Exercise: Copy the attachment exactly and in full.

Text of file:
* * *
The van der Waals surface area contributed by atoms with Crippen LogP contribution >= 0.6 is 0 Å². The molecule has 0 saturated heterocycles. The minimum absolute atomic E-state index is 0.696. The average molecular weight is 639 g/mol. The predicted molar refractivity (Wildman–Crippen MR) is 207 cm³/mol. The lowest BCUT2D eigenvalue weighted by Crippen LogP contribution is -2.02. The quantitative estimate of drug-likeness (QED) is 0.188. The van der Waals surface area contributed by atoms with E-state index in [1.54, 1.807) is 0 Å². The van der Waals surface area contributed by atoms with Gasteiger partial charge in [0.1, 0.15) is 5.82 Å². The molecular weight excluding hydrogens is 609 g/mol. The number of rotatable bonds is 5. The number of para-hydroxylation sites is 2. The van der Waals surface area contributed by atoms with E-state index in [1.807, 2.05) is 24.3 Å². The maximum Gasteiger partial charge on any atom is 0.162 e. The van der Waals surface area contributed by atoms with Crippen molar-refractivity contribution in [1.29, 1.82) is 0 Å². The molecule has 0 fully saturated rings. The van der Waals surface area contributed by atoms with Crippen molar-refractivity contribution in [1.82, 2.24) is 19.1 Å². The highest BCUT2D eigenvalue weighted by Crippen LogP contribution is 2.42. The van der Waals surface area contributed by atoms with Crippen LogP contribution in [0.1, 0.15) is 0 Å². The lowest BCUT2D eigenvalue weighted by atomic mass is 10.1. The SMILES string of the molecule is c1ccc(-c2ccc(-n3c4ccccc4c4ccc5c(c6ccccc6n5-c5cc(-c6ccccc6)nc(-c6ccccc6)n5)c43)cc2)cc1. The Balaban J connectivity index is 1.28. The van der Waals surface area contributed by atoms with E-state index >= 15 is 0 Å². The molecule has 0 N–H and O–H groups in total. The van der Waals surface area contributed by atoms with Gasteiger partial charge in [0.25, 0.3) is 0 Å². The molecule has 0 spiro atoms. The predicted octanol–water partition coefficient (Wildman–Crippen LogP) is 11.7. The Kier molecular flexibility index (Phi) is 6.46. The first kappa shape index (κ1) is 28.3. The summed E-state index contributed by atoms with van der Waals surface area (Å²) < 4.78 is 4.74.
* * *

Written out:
The van der Waals surface area contributed by atoms with Crippen LogP contribution >= 0.6 is 0 Å². The molecule has 0 saturated heterocycles. The minimum absolute atomic E-state index is 0.696. The average molecular weight is 639 g/mol. The predicted molar refractivity (Wildman–Crippen MR) is 207 cm³/mol. The lowest BCUT2D eigenvalue weighted by Crippen LogP contribution is -2.02. The quantitative estimate of drug-likeness (QED) is 0.188. The van der Waals surface area contributed by atoms with E-state index in [1.54, 1.807) is 0 Å². The van der Waals surface area contributed by atoms with Gasteiger partial charge in [0.1, 0.15) is 5.82 Å². The molecular weight excluding hydrogens is 609 g/mol. The number of rotatable bonds is 5. The number of para-hydroxylation sites is 2. The van der Waals surface area contributed by atoms with E-state index in [1.807, 2.05) is 24.3 Å². The maximum Gasteiger partial charge on any atom is 0.162 e. The van der Waals surface area contributed by atoms with Crippen molar-refractivity contribution in [1.29, 1.82) is 0 Å². The molecule has 0 fully saturated rings. The van der Waals surface area contributed by atoms with Crippen molar-refractivity contribution in [1.82, 2.24) is 19.1 Å². The highest BCUT2D eigenvalue weighted by Crippen LogP contribution is 2.42. The van der Waals surface area contributed by atoms with Crippen LogP contribution in [0.1, 0.15) is 0 Å². The lowest BCUT2D eigenvalue weighted by atomic mass is 10.1. The SMILES string of the molecule is c1ccc(-c2ccc(-n3c4ccccc4c4ccc5c(c6ccccc6n5-c5cc(-c6ccccc6)nc(-c6ccccc6)n5)c43)cc2)cc1. The Balaban J connectivity index is 1.28. The van der Waals surface area contributed by atoms with E-state index >= 15 is 0 Å². The molecule has 0 N–H and O–H groups in total. The van der Waals surface area contributed by atoms with Gasteiger partial charge in [0.25, 0.3) is 0 Å². The molecule has 0 spiro atoms. The predicted octanol–water partition coefficient (Wildman–Crippen LogP) is 11.7. The Kier molecular flexibility index (Phi) is 6.46. The first kappa shape index (κ1) is 28.3. The summed E-state index contributed by atoms with van der Waals surface area (Å²) < 4.78 is 4.74.